(439f) Large Eddy Simulations of Titania Nanoparticle Evolution in a Turbulent Flame with Detailed Chemistry

Sung, Y. "., University of Texas at Austin
Fox, R. O., Iowa State University
Mehta, M., Iowa State University
Raman, V., University of Texas at Austin
Pratsinis, S. E., Swiss Federal Institute of Technology, Particle Technology Laboratory, ETH Zurich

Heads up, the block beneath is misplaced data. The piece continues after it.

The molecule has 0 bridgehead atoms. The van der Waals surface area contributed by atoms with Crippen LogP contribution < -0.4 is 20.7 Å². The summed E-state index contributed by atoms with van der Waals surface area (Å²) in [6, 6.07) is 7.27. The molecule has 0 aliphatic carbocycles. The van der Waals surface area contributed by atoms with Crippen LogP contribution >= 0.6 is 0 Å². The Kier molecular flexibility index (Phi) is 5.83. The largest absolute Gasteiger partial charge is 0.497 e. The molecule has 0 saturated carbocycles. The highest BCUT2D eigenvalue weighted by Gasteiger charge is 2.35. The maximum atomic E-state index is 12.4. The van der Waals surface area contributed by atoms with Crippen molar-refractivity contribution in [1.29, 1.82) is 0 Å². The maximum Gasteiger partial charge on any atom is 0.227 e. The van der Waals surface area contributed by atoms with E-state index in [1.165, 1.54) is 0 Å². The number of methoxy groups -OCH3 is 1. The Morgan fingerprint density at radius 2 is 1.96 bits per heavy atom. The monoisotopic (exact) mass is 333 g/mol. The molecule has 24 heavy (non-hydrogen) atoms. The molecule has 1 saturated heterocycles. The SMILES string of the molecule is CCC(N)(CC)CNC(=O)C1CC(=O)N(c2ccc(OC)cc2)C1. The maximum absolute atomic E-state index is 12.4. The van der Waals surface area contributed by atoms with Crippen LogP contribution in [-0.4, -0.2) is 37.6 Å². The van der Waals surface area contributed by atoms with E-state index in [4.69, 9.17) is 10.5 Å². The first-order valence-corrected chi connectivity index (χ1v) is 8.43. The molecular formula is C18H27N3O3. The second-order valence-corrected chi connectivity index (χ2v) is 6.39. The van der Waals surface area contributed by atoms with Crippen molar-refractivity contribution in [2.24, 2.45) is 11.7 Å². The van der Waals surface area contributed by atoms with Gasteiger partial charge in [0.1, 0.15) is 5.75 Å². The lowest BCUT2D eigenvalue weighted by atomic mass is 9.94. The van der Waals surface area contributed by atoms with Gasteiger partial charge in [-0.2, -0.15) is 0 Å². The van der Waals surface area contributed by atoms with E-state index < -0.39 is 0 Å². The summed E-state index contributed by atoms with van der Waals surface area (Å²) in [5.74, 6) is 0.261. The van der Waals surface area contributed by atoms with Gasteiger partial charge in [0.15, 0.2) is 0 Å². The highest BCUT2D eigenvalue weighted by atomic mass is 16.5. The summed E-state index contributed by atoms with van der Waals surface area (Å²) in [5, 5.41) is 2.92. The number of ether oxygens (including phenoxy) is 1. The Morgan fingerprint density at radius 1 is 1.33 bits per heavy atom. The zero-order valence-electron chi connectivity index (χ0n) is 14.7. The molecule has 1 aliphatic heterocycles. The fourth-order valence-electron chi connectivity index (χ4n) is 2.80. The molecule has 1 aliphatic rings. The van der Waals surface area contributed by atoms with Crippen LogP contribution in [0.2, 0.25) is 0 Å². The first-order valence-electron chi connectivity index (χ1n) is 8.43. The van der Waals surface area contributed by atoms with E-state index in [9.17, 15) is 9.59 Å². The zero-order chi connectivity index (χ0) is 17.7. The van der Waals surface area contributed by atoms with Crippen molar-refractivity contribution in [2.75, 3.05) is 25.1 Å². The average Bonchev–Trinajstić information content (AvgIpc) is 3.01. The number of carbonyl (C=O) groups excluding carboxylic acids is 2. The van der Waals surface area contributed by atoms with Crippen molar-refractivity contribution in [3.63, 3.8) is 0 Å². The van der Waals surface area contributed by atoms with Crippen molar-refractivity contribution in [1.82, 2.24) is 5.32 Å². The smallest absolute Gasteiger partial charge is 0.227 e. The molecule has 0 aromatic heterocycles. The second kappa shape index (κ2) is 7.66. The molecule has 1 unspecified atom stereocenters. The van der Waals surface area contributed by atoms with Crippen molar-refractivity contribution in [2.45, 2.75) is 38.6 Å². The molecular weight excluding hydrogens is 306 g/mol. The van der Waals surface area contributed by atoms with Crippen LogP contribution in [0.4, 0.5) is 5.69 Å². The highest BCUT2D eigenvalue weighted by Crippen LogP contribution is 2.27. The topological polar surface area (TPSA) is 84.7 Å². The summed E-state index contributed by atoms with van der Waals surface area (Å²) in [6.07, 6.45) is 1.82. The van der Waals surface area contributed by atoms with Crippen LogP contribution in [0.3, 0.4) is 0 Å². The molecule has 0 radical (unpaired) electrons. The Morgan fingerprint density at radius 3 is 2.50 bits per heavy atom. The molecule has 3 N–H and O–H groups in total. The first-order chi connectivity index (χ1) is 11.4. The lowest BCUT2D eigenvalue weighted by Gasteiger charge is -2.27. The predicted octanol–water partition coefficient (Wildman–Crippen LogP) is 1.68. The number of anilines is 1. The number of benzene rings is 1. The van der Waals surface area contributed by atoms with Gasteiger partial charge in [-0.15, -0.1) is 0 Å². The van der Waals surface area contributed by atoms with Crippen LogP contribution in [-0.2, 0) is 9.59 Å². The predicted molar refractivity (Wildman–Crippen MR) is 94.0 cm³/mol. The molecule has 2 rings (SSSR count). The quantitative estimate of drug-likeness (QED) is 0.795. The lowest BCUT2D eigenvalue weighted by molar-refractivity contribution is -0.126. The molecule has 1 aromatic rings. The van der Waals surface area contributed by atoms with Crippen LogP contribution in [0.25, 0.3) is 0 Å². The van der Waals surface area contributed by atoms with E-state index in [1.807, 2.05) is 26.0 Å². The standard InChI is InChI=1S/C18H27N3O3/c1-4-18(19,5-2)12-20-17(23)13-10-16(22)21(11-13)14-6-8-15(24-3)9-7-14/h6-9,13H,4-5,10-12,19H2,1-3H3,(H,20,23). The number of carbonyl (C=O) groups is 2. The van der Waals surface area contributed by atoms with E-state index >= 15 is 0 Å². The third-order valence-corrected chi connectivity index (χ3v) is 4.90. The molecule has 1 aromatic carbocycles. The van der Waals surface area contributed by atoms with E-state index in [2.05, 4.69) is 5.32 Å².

Titania (TiO2) nanoparticles have widespread practical use in pigments, photocatalysis, and as catalyst supports. Each year, over 3 million tons of titania nanoparticles are produced, for which gas-phase combustion based synthesis has been a dominant method due to its advantage in large-scale production. In this flame-based synthesis, titanium chloride (TiCl4) vapor is oxidized in a pre-existing turbulent jet flame, which then forms solid nanoparticles through interactions with the gas-phase species. The final size distribution of the nanoparticles is dictated by the nonlinear interaction of turbulence, gas-phase flame and titanium chloride chemistry, and titania particle evolution. In order to accurately compute this complex process, it is crucial to account for these interactions using detailed physical models. For this, we present a computational approach based on the large eddy simulation (LES) methodology, where the gas-phase titanium chloride evolution and methane combustion are represented using very detailed chemical kinetics. In particular, the transformation of titanium chloride to the solid primary nucleating particle is represented using 30 species and 51 reactions. The evolution of the titania number density function is tracked using the quadrature method of moments (QMOM) approach. For validation purposes, this detailed computational model is first compared against an experimental setup. The effect of flame configuration on the final product distribution is then discussed.